New numbers show that it wasn't the Blizzard of 2016, but the unexpected snow two days earlier, that wrecked the most havoc on commute times.
WASHINGTON – New numbers show that it wasn’t the Blizzard of 2016, but the unexpected snowfall during the Jan. 20 evening commute, that wreaked the most havoc on the D.C. region and kept motorists in their vehicles 10 times longer than usual.
Traffic delays didn’t return to normal until 11 a.m. the following day, some 17 hours later.
The commute wasn’t just the winter’s worst, it was the worst in the six years such data have been collected, according to the Metropolitan Washington Council of Governments’ Transportation Planning Board.
“The system was not prepared,” said Kanti Srikanth, the government council’s transportation planning director. “People were caught unaware, and when that happened, we showed that’s a really hard time, when everybody gets on the road and the roads are really not usable.”
On Jan. 20, traffic went from mostly free-flowing to complete gridlock around 7 p.m. The temperature hadn’t risen above freezing in days. The snow froze on the street as soon as it made contact. Motorists were stuck for eight to 10 hours; some didn’t get home until past midnight. They stayed off the road when the blizzard hit two days later.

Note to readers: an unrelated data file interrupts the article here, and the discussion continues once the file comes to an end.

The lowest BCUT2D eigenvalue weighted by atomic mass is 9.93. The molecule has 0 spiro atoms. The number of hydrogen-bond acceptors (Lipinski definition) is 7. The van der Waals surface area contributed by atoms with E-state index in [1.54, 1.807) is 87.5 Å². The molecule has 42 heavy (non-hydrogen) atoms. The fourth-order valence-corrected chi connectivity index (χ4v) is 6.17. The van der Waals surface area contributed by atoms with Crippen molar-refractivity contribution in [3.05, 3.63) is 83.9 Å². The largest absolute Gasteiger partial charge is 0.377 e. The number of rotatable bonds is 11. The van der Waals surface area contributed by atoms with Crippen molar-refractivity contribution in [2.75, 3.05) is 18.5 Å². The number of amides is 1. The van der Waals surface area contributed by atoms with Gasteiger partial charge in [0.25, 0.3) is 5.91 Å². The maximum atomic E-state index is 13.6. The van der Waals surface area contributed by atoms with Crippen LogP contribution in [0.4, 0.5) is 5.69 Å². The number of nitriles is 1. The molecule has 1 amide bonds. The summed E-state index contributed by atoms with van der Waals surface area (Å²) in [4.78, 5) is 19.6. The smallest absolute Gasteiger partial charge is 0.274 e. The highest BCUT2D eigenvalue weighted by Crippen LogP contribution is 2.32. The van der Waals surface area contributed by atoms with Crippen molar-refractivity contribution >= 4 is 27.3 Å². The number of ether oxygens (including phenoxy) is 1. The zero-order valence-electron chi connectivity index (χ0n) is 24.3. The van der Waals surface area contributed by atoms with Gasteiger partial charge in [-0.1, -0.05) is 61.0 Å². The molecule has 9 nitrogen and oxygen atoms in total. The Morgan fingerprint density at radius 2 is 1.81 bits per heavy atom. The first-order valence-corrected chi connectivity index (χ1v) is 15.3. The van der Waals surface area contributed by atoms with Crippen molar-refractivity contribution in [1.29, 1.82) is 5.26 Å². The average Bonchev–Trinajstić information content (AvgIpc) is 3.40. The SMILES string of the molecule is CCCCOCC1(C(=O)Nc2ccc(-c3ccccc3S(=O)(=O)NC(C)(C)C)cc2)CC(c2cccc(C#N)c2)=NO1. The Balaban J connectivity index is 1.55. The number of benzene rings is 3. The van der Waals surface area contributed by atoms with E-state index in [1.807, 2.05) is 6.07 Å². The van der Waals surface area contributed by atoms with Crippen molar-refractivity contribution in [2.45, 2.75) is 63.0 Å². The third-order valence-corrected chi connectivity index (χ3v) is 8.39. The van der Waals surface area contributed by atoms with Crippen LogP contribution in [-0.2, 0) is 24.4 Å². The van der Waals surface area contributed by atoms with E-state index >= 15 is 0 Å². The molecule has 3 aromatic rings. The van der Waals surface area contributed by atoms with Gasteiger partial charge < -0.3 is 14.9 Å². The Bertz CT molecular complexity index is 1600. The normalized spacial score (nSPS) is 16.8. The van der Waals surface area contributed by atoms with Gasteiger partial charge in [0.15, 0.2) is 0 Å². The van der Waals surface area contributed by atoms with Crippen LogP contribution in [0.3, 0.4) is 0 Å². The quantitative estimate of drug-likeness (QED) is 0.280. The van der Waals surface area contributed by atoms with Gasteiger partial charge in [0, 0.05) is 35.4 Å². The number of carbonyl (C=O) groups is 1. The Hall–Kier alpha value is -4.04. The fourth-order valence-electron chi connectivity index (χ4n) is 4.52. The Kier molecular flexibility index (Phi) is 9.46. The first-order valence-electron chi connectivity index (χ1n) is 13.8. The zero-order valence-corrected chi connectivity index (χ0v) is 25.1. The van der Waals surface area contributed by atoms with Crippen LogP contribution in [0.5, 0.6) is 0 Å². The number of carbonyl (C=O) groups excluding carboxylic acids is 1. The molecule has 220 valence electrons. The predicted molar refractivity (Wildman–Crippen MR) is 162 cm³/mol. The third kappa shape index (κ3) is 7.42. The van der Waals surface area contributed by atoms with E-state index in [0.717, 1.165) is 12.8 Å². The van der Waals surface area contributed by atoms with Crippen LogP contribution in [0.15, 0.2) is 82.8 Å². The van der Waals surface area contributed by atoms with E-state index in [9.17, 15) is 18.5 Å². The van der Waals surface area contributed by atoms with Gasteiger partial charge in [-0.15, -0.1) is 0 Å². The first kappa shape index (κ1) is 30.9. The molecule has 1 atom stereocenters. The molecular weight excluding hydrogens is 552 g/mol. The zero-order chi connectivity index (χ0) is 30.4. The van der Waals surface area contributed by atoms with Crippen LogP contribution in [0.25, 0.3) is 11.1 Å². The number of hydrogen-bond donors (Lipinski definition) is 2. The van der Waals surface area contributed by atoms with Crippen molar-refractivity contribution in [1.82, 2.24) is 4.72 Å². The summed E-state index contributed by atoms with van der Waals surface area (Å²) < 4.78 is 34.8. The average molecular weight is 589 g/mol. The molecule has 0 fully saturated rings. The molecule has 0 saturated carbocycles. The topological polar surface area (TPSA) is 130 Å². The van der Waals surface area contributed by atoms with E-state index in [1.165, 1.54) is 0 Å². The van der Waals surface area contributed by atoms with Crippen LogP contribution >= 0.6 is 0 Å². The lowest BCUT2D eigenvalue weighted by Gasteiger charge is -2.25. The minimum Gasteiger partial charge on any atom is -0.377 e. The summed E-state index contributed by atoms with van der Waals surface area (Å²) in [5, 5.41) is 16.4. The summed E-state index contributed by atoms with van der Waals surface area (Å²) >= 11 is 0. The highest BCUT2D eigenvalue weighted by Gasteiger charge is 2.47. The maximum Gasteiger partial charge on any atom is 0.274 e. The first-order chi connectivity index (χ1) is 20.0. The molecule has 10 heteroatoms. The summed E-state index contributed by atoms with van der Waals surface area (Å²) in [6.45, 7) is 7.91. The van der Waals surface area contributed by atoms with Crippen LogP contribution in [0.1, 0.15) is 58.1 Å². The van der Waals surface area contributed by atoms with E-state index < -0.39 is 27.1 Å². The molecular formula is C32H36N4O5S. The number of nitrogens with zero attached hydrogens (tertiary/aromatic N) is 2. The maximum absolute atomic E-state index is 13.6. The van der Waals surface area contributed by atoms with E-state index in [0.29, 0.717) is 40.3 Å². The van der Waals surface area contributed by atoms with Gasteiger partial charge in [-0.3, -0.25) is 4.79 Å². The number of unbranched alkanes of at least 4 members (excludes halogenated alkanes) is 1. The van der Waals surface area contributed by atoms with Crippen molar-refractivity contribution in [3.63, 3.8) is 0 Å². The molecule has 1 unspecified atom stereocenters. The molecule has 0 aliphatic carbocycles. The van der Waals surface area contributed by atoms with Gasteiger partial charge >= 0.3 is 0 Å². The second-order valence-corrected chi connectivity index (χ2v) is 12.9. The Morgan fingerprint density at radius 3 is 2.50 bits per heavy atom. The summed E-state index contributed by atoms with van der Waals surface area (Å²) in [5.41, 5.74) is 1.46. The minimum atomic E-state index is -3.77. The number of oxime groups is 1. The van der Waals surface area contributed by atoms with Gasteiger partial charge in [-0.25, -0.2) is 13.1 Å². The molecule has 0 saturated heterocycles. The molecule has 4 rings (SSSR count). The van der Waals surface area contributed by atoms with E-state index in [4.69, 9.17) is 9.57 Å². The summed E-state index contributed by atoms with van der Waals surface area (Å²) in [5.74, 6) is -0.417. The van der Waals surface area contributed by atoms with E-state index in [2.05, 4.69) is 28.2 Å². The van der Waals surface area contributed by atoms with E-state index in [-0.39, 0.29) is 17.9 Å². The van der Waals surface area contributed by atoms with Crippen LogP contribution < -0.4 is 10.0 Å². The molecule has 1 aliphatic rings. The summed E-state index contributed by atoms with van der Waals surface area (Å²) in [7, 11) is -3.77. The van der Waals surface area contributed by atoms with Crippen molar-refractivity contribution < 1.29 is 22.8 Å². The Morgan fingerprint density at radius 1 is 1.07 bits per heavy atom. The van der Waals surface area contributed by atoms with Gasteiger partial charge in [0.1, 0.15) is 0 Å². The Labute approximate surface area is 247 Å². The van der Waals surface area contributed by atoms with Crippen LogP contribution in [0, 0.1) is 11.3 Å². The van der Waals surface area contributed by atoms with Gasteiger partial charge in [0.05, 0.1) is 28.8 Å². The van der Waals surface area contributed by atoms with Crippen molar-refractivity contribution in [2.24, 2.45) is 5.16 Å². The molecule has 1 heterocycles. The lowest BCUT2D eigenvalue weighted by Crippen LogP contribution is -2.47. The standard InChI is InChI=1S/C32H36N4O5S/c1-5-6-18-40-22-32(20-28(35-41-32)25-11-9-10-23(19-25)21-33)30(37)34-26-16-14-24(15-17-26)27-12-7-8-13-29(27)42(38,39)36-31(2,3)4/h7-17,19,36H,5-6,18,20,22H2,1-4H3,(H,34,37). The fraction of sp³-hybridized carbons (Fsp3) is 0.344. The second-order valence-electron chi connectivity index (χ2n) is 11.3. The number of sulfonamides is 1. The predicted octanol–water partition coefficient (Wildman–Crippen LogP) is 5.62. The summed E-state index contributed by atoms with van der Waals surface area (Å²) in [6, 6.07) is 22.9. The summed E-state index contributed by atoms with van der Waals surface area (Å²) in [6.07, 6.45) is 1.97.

When the snow began Jan. 22, there were 45 percent fewer vehicles on the road than the day before. By the following Saturday, traffic volume had fallen 97 percent.
“The region weathered the historic storm fairly well,” Srikanth said. “It was a major inconvenience [and] loss of economic and social activity for sure, but people did not get stuck like they did on Jan. 20.”
The Jan. 20 icing was harder to avoid, since it happened at one of the worst possible times – the height of the evening rush hour.
“Certain events we cannot anticipate,” Srikanth said. “At that time, there has to be a much more coordinated regional plan of how to handle that, and that is evident by when there is an emergency of any kind, there has to be a coordinated plan.”
The plan has to work regardless of late-day snowfall or an emergency at the heart of the region.
“Unplanned, unexpected events will happen and we need to be prepared for that,” Srikanth concluded. “There has to be a plan of action in how to avoid the trips being put out on the road or on the transit system.”